Abel Prize awarded for advances in group theory
The 2008 Abel Prize was awarded to John Griggs Thompson of the University of Florida and Jacques Tits of the Collège de France for their contributions to group theory, the mathematical field that analyzes symmetry. The Abel Prize is widely considered mathematics’ equivalent of the Nobel Prize.
Thompson, a professor at the University of Florida, proved fundamental results about symmetry that led to the discovery of the basic building blocks of all finite symmetries, one of the greatest findings in 20th century mathematics. Tits showed how to create geometrical objects with the symmetry of almost all of these building blocks.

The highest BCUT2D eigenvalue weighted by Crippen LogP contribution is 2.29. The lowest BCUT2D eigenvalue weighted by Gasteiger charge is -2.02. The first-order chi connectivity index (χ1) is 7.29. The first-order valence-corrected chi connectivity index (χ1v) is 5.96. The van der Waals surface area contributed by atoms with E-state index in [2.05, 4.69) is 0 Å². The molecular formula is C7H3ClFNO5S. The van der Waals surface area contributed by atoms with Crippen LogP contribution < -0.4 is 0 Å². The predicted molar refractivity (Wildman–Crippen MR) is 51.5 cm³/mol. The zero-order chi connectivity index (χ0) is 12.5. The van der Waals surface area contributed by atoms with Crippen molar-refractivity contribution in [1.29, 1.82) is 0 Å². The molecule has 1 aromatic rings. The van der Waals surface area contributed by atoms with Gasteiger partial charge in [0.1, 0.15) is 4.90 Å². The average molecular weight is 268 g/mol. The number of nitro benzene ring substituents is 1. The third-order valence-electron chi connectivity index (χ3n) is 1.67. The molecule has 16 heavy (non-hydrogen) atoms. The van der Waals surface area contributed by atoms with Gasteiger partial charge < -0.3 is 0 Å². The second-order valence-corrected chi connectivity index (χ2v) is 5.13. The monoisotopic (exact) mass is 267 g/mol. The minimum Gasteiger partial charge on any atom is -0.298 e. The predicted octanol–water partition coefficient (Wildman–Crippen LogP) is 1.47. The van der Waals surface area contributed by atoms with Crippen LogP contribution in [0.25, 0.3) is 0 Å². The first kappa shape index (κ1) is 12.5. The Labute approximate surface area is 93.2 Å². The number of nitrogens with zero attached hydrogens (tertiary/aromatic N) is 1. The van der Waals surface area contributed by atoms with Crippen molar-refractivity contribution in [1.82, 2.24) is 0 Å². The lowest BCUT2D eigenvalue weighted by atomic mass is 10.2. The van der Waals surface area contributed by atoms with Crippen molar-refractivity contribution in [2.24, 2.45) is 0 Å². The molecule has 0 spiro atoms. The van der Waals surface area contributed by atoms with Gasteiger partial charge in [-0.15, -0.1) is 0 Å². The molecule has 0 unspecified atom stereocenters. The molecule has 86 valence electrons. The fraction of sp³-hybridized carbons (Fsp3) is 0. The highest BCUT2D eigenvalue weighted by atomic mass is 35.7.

The study of symmetry has influenced much of mathematics and portions of science during the last 150 years. Physicists use symmetry to understand the deepest patterns of the universe, computers use it to transmit information across noisy channels without errors and chemists use it in crystallography.
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